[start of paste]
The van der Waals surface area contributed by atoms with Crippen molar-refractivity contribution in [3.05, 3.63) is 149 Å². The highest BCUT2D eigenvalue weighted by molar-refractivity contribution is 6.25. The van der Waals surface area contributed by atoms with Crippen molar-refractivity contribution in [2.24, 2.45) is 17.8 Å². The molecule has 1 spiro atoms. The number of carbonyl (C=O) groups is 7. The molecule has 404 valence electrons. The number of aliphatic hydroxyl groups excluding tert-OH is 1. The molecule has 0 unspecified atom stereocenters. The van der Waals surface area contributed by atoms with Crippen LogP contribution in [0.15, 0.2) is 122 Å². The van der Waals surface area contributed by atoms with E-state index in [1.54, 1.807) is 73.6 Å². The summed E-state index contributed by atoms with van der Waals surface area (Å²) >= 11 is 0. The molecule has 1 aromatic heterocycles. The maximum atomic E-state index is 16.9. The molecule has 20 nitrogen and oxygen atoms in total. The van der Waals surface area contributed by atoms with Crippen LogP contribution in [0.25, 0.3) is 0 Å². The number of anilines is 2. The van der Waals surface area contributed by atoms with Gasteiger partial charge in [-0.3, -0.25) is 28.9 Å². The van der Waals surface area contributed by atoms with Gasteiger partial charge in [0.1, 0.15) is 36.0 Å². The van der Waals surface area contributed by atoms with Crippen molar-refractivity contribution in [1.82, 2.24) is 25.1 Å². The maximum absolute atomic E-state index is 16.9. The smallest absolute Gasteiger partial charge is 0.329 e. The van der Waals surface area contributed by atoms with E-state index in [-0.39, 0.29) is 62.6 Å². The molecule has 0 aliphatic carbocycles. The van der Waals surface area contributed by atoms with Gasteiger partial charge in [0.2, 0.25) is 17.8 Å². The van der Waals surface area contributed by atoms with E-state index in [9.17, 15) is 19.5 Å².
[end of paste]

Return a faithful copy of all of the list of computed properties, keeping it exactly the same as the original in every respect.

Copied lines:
The van der Waals surface area contributed by atoms with Crippen molar-refractivity contribution in [3.05, 3.63) is 149 Å². The highest BCUT2D eigenvalue weighted by molar-refractivity contribution is 6.25. The van der Waals surface area contributed by atoms with Crippen molar-refractivity contribution in [2.24, 2.45) is 17.8 Å². The molecule has 1 spiro atoms. The number of carbonyl (C=O) groups is 7. The molecule has 404 valence electrons. The number of aliphatic hydroxyl groups excluding tert-OH is 1. The molecule has 0 unspecified atom stereocenters. The van der Waals surface area contributed by atoms with Crippen LogP contribution in [0.15, 0.2) is 122 Å². The van der Waals surface area contributed by atoms with E-state index in [1.54, 1.807) is 73.6 Å². The summed E-state index contributed by atoms with van der Waals surface area (Å²) >= 11 is 0. The molecule has 1 aromatic heterocycles. The maximum atomic E-state index is 16.9. The molecule has 20 nitrogen and oxygen atoms in total. The van der Waals surface area contributed by atoms with Crippen LogP contribution in [0.25, 0.3) is 0 Å². The number of anilines is 2. The van der Waals surface area contributed by atoms with Gasteiger partial charge in [-0.3, -0.25) is 28.9 Å². The van der Waals surface area contributed by atoms with Gasteiger partial charge in [0.1, 0.15) is 36.0 Å². The van der Waals surface area contributed by atoms with Crippen molar-refractivity contribution in [1.82, 2.24) is 25.1 Å². The maximum absolute atomic E-state index is 16.9. The smallest absolute Gasteiger partial charge is 0.329 e. The van der Waals surface area contributed by atoms with E-state index in [-0.39, 0.29) is 62.6 Å². The molecule has 0 aliphatic carbocycles. The van der Waals surface area contributed by atoms with Gasteiger partial charge in [0.2, 0.25) is 17.8 Å². The van der Waals surface area contributed by atoms with E-state index in [9.17, 15) is 19.5 Å².